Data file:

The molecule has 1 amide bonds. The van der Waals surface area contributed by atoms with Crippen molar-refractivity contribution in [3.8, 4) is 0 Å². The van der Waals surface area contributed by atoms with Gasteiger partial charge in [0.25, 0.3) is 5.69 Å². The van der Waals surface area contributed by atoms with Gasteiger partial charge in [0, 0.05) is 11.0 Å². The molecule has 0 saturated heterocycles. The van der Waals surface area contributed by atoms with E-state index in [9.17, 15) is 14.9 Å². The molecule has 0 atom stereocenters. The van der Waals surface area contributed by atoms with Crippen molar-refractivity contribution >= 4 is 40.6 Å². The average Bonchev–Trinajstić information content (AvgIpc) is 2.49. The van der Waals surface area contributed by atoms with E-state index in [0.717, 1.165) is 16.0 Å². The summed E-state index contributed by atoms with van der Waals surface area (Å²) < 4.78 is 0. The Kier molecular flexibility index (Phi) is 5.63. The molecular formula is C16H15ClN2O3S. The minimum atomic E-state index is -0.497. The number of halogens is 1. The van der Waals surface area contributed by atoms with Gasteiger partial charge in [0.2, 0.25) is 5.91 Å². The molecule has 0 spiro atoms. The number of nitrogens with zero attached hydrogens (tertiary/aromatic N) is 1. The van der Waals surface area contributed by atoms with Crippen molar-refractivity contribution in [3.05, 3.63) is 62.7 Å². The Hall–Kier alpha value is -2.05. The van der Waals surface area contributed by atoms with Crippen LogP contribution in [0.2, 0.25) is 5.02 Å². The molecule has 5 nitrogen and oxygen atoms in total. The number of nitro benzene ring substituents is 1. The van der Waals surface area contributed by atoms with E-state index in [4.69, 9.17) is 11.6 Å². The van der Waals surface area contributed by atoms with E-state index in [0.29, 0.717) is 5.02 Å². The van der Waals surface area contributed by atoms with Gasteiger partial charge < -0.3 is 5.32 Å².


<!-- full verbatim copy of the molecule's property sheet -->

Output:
The molecule has 1 amide bonds. The van der Waals surface area contributed by atoms with Crippen molar-refractivity contribution in [3.8, 4) is 0 Å². The van der Waals surface area contributed by atoms with Gasteiger partial charge in [0.25, 0.3) is 5.69 Å². The van der Waals surface area contributed by atoms with Gasteiger partial charge in [0, 0.05) is 11.0 Å². The molecule has 0 saturated heterocycles. The van der Waals surface area contributed by atoms with E-state index in [9.17, 15) is 14.9 Å². The molecule has 0 atom stereocenters. The van der Waals surface area contributed by atoms with Crippen molar-refractivity contribution >= 4 is 40.6 Å². The average Bonchev–Trinajstić information content (AvgIpc) is 2.49. The van der Waals surface area contributed by atoms with E-state index in [0.717, 1.165) is 16.0 Å². The summed E-state index contributed by atoms with van der Waals surface area (Å²) < 4.78 is 0. The Kier molecular flexibility index (Phi) is 5.63. The molecular formula is C16H15ClN2O3S. The minimum atomic E-state index is -0.497. The number of halogens is 1. The van der Waals surface area contributed by atoms with Gasteiger partial charge in [0.2, 0.25) is 5.91 Å². The molecule has 0 spiro atoms. The number of nitrogens with zero attached hydrogens (tertiary/aromatic N) is 1. The van der Waals surface area contributed by atoms with Crippen molar-refractivity contribution in [3.05, 3.63) is 62.7 Å². The Hall–Kier alpha value is -2.05. The van der Waals surface area contributed by atoms with Crippen LogP contribution in [0.2, 0.25) is 5.02 Å². The molecule has 5 nitrogen and oxygen atoms in total. The number of nitro benzene ring substituents is 1. The van der Waals surface area contributed by atoms with E-state index in [4.69, 9.17) is 11.6 Å². The van der Waals surface area contributed by atoms with E-state index in [0.29, 0.717) is 5.02 Å². The van der Waals surface area contributed by atoms with Gasteiger partial charge < -0.3 is 5.32 Å².